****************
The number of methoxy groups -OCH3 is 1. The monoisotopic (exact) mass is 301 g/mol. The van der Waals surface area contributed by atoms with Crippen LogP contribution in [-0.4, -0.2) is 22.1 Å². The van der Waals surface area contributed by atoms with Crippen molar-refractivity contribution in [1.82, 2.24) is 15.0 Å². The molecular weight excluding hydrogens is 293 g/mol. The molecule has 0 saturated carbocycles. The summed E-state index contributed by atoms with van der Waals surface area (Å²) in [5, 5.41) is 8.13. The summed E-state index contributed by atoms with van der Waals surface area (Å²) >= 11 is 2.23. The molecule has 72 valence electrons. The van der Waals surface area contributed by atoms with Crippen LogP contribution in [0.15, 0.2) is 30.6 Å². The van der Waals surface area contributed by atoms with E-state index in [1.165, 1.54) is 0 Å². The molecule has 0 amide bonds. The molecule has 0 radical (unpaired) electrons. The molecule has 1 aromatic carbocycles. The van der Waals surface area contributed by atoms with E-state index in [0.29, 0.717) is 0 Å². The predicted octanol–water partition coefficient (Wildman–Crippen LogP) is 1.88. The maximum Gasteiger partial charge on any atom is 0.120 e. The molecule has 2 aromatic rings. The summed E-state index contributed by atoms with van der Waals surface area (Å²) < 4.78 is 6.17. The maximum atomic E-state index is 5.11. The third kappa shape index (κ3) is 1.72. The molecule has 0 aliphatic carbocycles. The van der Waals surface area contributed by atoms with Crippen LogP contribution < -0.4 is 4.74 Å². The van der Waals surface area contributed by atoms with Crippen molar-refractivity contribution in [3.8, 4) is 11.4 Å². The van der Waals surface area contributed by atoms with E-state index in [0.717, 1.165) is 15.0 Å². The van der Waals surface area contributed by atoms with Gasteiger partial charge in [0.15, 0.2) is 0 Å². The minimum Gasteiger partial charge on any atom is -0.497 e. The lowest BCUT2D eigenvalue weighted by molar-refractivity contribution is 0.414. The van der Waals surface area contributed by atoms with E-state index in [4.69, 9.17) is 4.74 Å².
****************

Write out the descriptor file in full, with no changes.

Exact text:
The number of methoxy groups -OCH3 is 1. The monoisotopic (exact) mass is 301 g/mol. The van der Waals surface area contributed by atoms with Crippen LogP contribution in [-0.4, -0.2) is 22.1 Å². The van der Waals surface area contributed by atoms with Crippen molar-refractivity contribution in [1.82, 2.24) is 15.0 Å². The molecular weight excluding hydrogens is 293 g/mol. The molecule has 0 saturated carbocycles. The summed E-state index contributed by atoms with van der Waals surface area (Å²) in [5, 5.41) is 8.13. The summed E-state index contributed by atoms with van der Waals surface area (Å²) >= 11 is 2.23. The molecule has 72 valence electrons. The van der Waals surface area contributed by atoms with Crippen LogP contribution in [0.15, 0.2) is 30.6 Å². The van der Waals surface area contributed by atoms with E-state index in [1.165, 1.54) is 0 Å². The molecule has 0 amide bonds. The molecule has 0 radical (unpaired) electrons. The molecule has 1 aromatic carbocycles. The van der Waals surface area contributed by atoms with E-state index in [0.29, 0.717) is 0 Å². The predicted octanol–water partition coefficient (Wildman–Crippen LogP) is 1.88. The maximum Gasteiger partial charge on any atom is 0.120 e. The molecule has 2 aromatic rings. The summed E-state index contributed by atoms with van der Waals surface area (Å²) < 4.78 is 6.17. The maximum atomic E-state index is 5.11. The third kappa shape index (κ3) is 1.72. The molecule has 0 aliphatic carbocycles. The van der Waals surface area contributed by atoms with Crippen LogP contribution < -0.4 is 4.74 Å². The van der Waals surface area contributed by atoms with Crippen molar-refractivity contribution in [3.8, 4) is 11.4 Å². The van der Waals surface area contributed by atoms with E-state index in [0.717, 1.165) is 15.0 Å². The van der Waals surface area contributed by atoms with Gasteiger partial charge in [0.15, 0.2) is 0 Å². The minimum Gasteiger partial charge on any atom is -0.497 e. The lowest BCUT2D eigenvalue weighted by molar-refractivity contribution is 0.414. The van der Waals surface area contributed by atoms with E-state index in [4.69, 9.17) is 4.74 Å².